An Aks to Grind: Ax-ing Questions About Non-Standard English

Every-so-often, a new meme will invade Facebook where the user reposts a snide one-liner about use of the word ax or aks, in lieu of ask, or insulting the use of seen without the auxiliary have as in I seen it, rather than I have seen it. It’s always easy to make fun of how others speak. But sometimes it’s nice to understand and appreciate it, too, without the condescension.

English has never for one moment stopped evolving. How it is developing and adapting in Wales is different than it is in Canada, Australia and Belize. However, it still works. People are using it to communicate. So, rather than dictate how it must be used, one could note how it is used.

Black English is often given credit for non-standard ax, especially by those who disdain its use. Black English does use the word, but research lands the credit elsewhere. Old English used 2 verbs interchangeably without issue: acsian and ascian. Later, these were shortened and became 3 variants: aks, ask, and ash. The last of which, dropped from the language.

Modern dialectal aks is as old as Old English acsian and was an accepted literary variant until c. 1600. (Online Etymology Dictionary)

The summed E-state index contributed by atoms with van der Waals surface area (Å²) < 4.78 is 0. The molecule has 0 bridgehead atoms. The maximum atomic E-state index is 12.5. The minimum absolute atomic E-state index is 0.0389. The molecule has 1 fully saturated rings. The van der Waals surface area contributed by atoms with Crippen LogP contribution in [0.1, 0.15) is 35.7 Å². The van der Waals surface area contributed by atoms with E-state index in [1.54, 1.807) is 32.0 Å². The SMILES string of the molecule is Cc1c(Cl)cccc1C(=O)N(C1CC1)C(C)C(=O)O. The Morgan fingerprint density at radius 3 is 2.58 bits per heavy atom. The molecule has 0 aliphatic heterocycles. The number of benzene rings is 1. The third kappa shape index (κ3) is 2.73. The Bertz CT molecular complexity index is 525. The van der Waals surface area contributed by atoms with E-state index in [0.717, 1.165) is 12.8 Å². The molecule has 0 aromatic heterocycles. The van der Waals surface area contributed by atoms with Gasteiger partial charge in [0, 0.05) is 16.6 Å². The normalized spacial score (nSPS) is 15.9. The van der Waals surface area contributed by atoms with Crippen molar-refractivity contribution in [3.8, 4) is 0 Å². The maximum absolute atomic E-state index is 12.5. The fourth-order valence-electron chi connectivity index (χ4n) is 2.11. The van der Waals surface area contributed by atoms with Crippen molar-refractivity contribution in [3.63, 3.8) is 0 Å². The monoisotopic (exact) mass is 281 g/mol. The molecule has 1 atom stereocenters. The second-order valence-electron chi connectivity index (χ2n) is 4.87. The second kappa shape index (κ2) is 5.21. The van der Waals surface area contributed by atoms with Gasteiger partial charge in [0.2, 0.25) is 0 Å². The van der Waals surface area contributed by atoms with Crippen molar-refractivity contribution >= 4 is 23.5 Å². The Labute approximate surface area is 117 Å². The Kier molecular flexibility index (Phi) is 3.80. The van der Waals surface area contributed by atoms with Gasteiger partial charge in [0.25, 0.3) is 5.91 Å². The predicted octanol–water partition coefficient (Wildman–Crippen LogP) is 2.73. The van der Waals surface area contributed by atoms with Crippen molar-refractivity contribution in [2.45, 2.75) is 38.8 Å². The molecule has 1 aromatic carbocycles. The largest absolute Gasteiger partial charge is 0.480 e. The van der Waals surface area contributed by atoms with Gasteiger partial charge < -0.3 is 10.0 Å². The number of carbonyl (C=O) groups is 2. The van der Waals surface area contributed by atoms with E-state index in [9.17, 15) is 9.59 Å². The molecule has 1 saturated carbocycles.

Chaucer used axe in the Canterbury Tales, because the variant was still alive and good into the spread of English globalism. Pidgens, invented languages that blended elements from different parent languages for the purposes of trade, popped up all over the world thanks to the British Empire. Many African pidgens included the word: aks. All before 1600, when in England and then America, the trend landed squarely in the camp of ask, over aks. By then, many pidgens had evolved into creoles which are fully functioning mother tongues. This was especially true in the New World where enslaved peoples of many languages had the pidgens to unite them. These new creoles became the Jamaican Creole, Gullah [the Sea Island Creole], and many others. [The word for ask in Gullah? —aks. That is the correct word in their language. Gullah has a huge historic influence on Black English, and the pieces start to fall into place . . . ]

The whole argument reminds me of my college roommate from Salamanca, Spain that would sneer at how Mexican Spanish pronounced Mexico as /MEH-hee-ko/, rather than /MEK-see-ko/ as English does and as they do in Spain. He called it illiterate. But he was wrong to do so. When Spain foisted their language and culture upon the New World, they pronounced the x as /h/ as is still done in Mexico today. Later, Spain changed the way they pronounced the x to align with English, /ks/.

In both cases, what was deemed correct was changed by some, and not by some others a world away that still used a correct older form. Later, the ones that changed the rules, ignore their own usage history to condemn usage of the older form.

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